* Whatever is done with the rotation won’t change what the Orioles expect from Kyle Bradish and Grayson Rodriguez, who ended the season as the club’s top two starters.

Bradish has a fourth-place finish in American League Cy Young voting. Rodriguez has former top pitching prospect stature and a ceiling that’s through the roof.

Rodriguez was drafted 11th overall in 2018 to be an ace. Bradish was the gem in the December 2019 trade that sent Dylan Bundy to the Angels, though reliever Isaac Mattson was closest to the majors.

Baseball America’s breakdown of the prospects received included how Bradish “doesn’t have the velocity or command to start but has a tick of promise as a potential reliever,” and suggested that he’d be “organizational depth” if his fastball velocity didn’t tick up.

Executive vice president/general manager Mike Elias obviously had a much different viewpoint, which he shared on the day of the trade.

“Bradish in particular is somebody that I have liked dating back to the 2018 draft,” Elias said. “He went out and straight into the Cal League, which is a nasty place to pitch, and pitched over 100 innings, struck out over 120 hitters coming from a small conference, from the WAC, and was one of the better pitchers in the California League last year over a very long body of work. Made the All-Star team. He’s got a very unique delivery, which can create some strong opinions about him one way or another. But he’s got four real pitches, all of which will show above-average at times, and he strikes out a lot of hitters. There’s a lot of things to like there.”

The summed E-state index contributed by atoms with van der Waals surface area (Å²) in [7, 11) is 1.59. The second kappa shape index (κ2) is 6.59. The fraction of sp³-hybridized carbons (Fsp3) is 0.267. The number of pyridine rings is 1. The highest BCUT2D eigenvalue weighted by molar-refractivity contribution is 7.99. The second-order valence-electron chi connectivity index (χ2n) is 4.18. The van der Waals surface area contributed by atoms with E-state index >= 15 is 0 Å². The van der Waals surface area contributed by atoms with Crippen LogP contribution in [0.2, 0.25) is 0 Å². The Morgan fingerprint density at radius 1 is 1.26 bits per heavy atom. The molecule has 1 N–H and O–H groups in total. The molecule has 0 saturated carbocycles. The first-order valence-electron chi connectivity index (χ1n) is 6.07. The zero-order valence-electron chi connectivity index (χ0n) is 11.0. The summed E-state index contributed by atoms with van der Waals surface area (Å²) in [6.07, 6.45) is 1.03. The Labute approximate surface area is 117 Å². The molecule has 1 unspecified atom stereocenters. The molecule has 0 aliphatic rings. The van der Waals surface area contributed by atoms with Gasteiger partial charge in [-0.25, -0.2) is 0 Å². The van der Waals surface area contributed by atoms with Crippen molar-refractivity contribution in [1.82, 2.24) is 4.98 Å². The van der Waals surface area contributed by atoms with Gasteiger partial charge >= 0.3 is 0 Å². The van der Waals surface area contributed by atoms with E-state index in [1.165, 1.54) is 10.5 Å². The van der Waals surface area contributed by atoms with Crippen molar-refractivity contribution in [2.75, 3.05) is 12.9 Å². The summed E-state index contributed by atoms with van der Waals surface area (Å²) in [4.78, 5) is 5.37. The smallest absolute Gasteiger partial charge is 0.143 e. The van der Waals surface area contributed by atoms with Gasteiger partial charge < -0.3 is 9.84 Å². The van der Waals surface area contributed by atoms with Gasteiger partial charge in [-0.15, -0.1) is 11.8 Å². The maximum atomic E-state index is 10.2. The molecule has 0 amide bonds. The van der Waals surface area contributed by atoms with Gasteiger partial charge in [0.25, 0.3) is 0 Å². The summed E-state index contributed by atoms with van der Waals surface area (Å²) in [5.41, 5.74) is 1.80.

You know the rest. Bradish, ranked by MLB Pipeline as the Angels’ No. 21 prospect before the trade, made the necessary adjustments and learned how to pitch. How to set up hitters, read their swings and keep the ball off the barrel.

Less usage of the fastball and more of the slider and curveball.

His confidence soared as his ERA and WHIP dropped.

McCann, visiting with media at the Winter Meetings, expects Bradish and Rodriguez to keep getting better.

“I think one thing, Bradish specifically, is he truly took a step forward in understanding who he is as a pitcher, understanding how he has to pitch to have success,” McCann said.